Alex Rodriguez: America’s Newest Star
The breakout star of the 2016 postseason was not Francisco Lindor, who batted .310/.355/.466 with two home runs, proving that he is a legitimate franchise player.
Nor was it Javier Baez, who posted a .375 batting average in the National League Division Series and flashed his ability as an elite defensive infielder.
Against all odds, the breakout star of the 2016 postseason was Alex Rodriguez, the formerly disgraced third baseman turned television savant for FOX Sports.
This is the same Rodriguez that was forced into an early retirement two months earlier by the New York Yankees, just four home runs shy of 700 for his career- the same Rodriguez was universally hated by fans, opposing players, and even teammates for the majority of his career. The exact same Rodriguez whose career was tarnished by his use of performance enhancing drugs, so much so that his Hall of Fame credibility has since been called into question.
Rodriguez has seemingly done the impossible, performing a complete reverse of his public perception. Once loathed, A-Rod is now appreciated by the baseball community as a valued television personality. So now, we must ponder a mind bending question: how the hell did we get here?
It’s important to start with the fact that Rodriguez’s most damning flaw is his overwhelming desire to be loved. From the time he made his Major League debut at the tender age of 18 years old, Rodriguez has been the most closely examined player in the game. Hailed as a prodigy with once in a generation talent, Rodriguez seemed to be a sure thing.
Which is why is insecurity ate away at him with every move he made.
Rodriguez, so desperate to be a fan favorite, could not help himself from impeding upon his ability to actually become one. He seemingly always made the wrong move and in the process, became Major League Baseball’s number one villain.
From his denial of using PED’s, to his admission of using PED’s, to his passive aggressive quarrels with the beloved Derek Jeter, to his over the top dating life, to kissing that stupid mirror- the list never ends.
For such an incredible talent, it’s amazing that Rodriguez went out in the manner he did last August, quietly and under-celebrated. Aside from Barry Bonds, it’s difficult to find an apt comparison for the way fans dealt with Rodriguez’s playing career. No matter your age, it wasn’t cool to like A-Rod.
But television Rodriguez is different. He’s funny and engaging and relatable and all of the welcoming character traits that he was unable to display during his playing career. This Rodriguez is cool.
On the screen, Rodriguez is able to broadcast his uncanny knowledge for the game. Despite the knacks on A-Rod, it’s a well established fact that he possesses a sixth sense for the ins and outs of baseball strategy.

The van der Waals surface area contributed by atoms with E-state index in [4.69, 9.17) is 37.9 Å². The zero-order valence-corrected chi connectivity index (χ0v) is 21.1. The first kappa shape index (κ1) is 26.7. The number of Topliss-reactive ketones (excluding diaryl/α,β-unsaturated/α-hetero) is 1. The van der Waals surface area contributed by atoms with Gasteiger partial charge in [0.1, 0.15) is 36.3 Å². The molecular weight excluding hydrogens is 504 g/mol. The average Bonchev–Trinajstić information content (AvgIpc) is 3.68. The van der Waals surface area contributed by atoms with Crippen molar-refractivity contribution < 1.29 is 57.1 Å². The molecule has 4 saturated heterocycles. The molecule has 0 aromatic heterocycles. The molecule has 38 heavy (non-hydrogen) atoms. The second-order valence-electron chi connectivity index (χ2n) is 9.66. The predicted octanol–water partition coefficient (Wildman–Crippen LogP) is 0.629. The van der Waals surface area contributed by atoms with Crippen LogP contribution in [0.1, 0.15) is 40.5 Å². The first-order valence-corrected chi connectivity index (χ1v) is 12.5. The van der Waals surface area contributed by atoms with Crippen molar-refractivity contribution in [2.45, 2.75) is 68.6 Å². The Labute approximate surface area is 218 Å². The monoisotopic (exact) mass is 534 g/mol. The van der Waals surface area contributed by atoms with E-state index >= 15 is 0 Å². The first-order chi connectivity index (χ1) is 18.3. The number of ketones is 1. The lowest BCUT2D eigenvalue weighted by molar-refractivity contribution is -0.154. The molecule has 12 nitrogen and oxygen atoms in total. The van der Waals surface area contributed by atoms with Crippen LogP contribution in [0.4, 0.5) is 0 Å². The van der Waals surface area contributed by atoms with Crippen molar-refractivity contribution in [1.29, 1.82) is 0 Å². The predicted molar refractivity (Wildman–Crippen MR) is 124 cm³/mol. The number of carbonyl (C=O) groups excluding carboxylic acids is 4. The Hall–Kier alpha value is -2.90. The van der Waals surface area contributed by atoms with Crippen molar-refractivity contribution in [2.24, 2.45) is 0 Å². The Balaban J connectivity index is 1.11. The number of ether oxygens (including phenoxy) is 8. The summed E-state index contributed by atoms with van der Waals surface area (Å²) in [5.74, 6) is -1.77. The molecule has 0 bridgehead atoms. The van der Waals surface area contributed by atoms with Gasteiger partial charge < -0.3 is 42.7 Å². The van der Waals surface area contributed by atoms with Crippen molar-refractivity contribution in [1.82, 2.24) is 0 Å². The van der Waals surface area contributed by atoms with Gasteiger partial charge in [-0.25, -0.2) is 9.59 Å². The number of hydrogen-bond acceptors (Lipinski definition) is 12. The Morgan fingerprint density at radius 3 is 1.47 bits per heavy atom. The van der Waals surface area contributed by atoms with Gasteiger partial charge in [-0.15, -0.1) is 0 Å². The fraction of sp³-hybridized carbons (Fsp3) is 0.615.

A legend is often told about Rodriguez’s brilliance, when in 2015 he often accompanied injured pitcher and teammate Andrew Miller in the clubhouse to watch games. Miller tells about how he was in awe of A-Rod’s ability to predict almost every upcoming pitch correctly as if he were playing it himself on a gaming console.
Combine this knowledge with his unfiltered charisma for the game itself, and the cockiness that made Rodriguez a villain has since transformed into unbridled charm.
The other key to A-Rod’s success on television? His co-host, who has also been exiled from baseball: all time hits leader Pete Rose.
Rose and Rodriguez play off each other perfectly. While Rodriguez is always calm and calculated, Rose is not. Rather, Rose is unpolished and unashamed. He spouts his opinions with vigor, as if no one else in the world can be right. He is every bit as controversial as Rodriguez, but together their chemistry is undeniable.
FOX Sports has built the sort of team that builds an identity. Baseball as a whole has long dealt with this issue on a macro level. Basketball’s television presence is led by the Turner Sports team which consists of Shaquille O’Neal, Kenny Smith, and Charles Barkley. Football will soon deal with the task of re-establishing a beloved television crew, but has been held together by Chris Berman and the ESPN gang for years. And now, baseball’s biggest villain is becoming the face of its on-screen charge.
Rodriguez has re-branded in a way that can only be admired. The way that he has transformed himself, and in such a short amount of time, cannot be ignored.
Is this the true A-Rod? Is he being genuine? Do we care?
As we enter the 2017 season, we will be given more opportunities to further develop our feelings on Rodriguez the television personality. We will see him constantly. He will flash a smile, look directly into the camera, and have our full attention. Only this time, we will like it.